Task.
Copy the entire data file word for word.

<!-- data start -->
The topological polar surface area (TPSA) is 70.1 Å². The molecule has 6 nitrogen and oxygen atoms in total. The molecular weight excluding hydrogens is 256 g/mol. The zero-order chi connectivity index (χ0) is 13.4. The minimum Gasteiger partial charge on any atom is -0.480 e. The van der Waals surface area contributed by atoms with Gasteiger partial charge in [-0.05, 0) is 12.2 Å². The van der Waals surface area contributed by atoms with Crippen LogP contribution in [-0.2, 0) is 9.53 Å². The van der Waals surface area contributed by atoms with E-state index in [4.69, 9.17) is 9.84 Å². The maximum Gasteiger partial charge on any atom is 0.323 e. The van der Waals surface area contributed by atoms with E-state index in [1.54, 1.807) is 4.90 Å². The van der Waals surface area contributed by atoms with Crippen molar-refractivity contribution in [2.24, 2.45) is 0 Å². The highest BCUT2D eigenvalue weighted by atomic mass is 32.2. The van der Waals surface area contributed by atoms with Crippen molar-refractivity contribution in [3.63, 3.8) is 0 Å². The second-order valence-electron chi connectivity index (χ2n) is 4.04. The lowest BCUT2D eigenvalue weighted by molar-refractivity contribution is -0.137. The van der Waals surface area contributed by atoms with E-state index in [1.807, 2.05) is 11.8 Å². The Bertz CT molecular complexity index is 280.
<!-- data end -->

The topological polar surface area (TPSA) is 70.1 Å². The molecule has 6 nitrogen and oxygen atoms in total. The molecular weight excluding hydrogens is 256 g/mol. The zero-order chi connectivity index (χ0) is 13.4. The minimum Gasteiger partial charge on any atom is -0.480 e. The van der Waals surface area contributed by atoms with Gasteiger partial charge in [-0.05, 0) is 12.2 Å². The van der Waals surface area contributed by atoms with Crippen LogP contribution in [-0.2, 0) is 9.53 Å². The van der Waals surface area contributed by atoms with E-state index in [4.69, 9.17) is 9.84 Å². The maximum Gasteiger partial charge on any atom is 0.323 e. The van der Waals surface area contributed by atoms with E-state index in [1.54, 1.807) is 4.90 Å². The van der Waals surface area contributed by atoms with Crippen molar-refractivity contribution in [2.24, 2.45) is 0 Å². The highest BCUT2D eigenvalue weighted by atomic mass is 32.2. The van der Waals surface area contributed by atoms with Crippen molar-refractivity contribution in [3.63, 3.8) is 0 Å². The second-order valence-electron chi connectivity index (χ2n) is 4.04. The lowest BCUT2D eigenvalue weighted by molar-refractivity contribution is -0.137. The van der Waals surface area contributed by atoms with E-state index in [1.807, 2.05) is 11.8 Å². The Bertz CT molecular complexity index is 280.